Advances in Theory, Research and Practice, 2nd Edition
Routledge – 2008 – 360 pages
Series: Adolescence and Society
Young people need to cope in a variety of settings, including school, home, peer groups and the workplace, and with a range of life problems such as examinations and parental divorce. This thoroughly revised and updated new edition of Adolescent Coping presents the latest research and applications in the field of coping. It highlights the ways in which coping can be measured and, in particular, details a widely used adolescent coping instrument.
Topics include the different ways in which girls and boys cope, coping in the family, how culture and context determine how young people cope, decisional coping, problem solving and social coping, with a particular emphasis on practice. Each topic is considered in light of past and recent research findings and each chapter includes quotations from young people. While topics such as depression, eating disorders, self-harm and grief and loss are addressed, there is a substantial focus on the positive aspects of coping, including an emphasis on resilience and the achievement of happiness. In addition to the wide-ranging research findings that are reported, many of the chapters consider implications and applications of the relevant findings with suggestions for the development of coping skills and coping skills training.
Adolescent Coping will be of interest to students of psychology, social work, sociology, education and youth and community work as well as to an audience of parents, educators and adolescents.
"Frydenberg's text provides a complete picture of what we know about adolescents' coping abilities and challenges as well as the contexts in which they must cope. … Her unique multi-dimensional classification of stress and coping strategies allows for a comprehensive approach to the prevention of youths' dysfunctions. … [She] successfully has provided researchers and service providers with a starting point in studies, services and programs that promise a hopeful future for youth from all communities." - Anand Desai, Indiana University, USA, in the Journal of Youth and Adolescence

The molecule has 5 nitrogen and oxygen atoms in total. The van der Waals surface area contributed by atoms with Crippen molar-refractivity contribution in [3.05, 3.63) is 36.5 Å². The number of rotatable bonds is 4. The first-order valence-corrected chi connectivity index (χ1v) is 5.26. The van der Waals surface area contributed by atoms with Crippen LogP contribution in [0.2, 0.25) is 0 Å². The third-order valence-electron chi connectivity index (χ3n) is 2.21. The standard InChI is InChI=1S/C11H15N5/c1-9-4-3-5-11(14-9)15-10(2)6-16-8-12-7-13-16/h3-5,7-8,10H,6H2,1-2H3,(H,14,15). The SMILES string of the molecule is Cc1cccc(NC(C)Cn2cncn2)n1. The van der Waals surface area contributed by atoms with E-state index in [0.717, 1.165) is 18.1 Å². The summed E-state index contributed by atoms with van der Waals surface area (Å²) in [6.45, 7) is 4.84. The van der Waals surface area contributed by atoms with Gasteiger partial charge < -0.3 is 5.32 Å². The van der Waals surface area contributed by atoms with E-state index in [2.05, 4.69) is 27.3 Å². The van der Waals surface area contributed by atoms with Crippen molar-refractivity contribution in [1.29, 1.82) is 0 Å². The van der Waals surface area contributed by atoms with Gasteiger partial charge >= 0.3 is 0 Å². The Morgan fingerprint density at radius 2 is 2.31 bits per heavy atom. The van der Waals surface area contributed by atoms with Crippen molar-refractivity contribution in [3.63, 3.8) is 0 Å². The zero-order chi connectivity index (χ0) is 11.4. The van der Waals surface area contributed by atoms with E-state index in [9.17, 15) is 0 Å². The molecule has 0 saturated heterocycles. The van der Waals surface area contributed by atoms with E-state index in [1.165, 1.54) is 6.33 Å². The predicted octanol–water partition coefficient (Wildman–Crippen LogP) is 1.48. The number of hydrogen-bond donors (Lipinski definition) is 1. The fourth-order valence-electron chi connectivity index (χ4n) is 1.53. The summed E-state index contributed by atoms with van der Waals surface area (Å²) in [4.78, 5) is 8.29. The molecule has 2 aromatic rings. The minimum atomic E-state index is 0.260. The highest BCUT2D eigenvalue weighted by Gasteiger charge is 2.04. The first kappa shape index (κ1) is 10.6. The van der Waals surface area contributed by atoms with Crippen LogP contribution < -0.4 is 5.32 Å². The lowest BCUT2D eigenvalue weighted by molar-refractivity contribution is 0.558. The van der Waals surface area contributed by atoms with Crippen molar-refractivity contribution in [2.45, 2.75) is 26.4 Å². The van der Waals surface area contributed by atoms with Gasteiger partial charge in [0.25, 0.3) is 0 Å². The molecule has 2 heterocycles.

“The book is a rich resource of theory, research and practical common sense. Examination of adolescence through a focus on coping enables topics of real interest and importance to be considered, so what we have in this book is, essentially, a new and creative way to look at adolescence. This is a scholarly work of significance, and the author is to be congratulated on the depth and breadth of her research and scholarship.” - Susan Moore, Professor of Psychology, Swinburne University of Technology
“Dr. Frydenberg has written a comprehensive book that will enable mental health professionals to create assessment-to-interventions links for youth to learn and practice coping. The comprehensiveness, integrative nature, and scientific base of this book are impressive, distinctive features.” - Sandra L. Christenson, Department of Educational Psychology, University of Minnesota
"Erica Frydenberg's book on Adolescent Coping: Advances in Theory, Research and Practice provides an exceptionally clear and useful summary of the extensive scholarship on this topic. Its contents will be of interest to a wide range of persons interested in adolescents, including practitioners and scholars." - Thomas Oakland, Professor, University of Florida and President, International Foundation for Children's Education
Preface. Introduction. Adolescent Stresses, Concerns and Resources. What is Coping? The Measurement of Coping. The Correlates of Coping: Age, Personality and Ethnicity. Gender and Coping. Coping in Context: The Family. Coping with Separation and Adversity. Anxiety, Depression and Other Related Conditions. Resilience and Happiness. Coping and Achievement. Learning to Cope. Teaching Coping Skills. What We Have Learned and What Might Follow. Bibliography. Index.
Erica Frydenberg is a clinical, organizational, counselling and educational psychologist who has practised extensively in the Australian educational setting before joining the staff of the University of Melbourne where she is an Associate Professor in psychology in the Melbourne Graduate School of Education.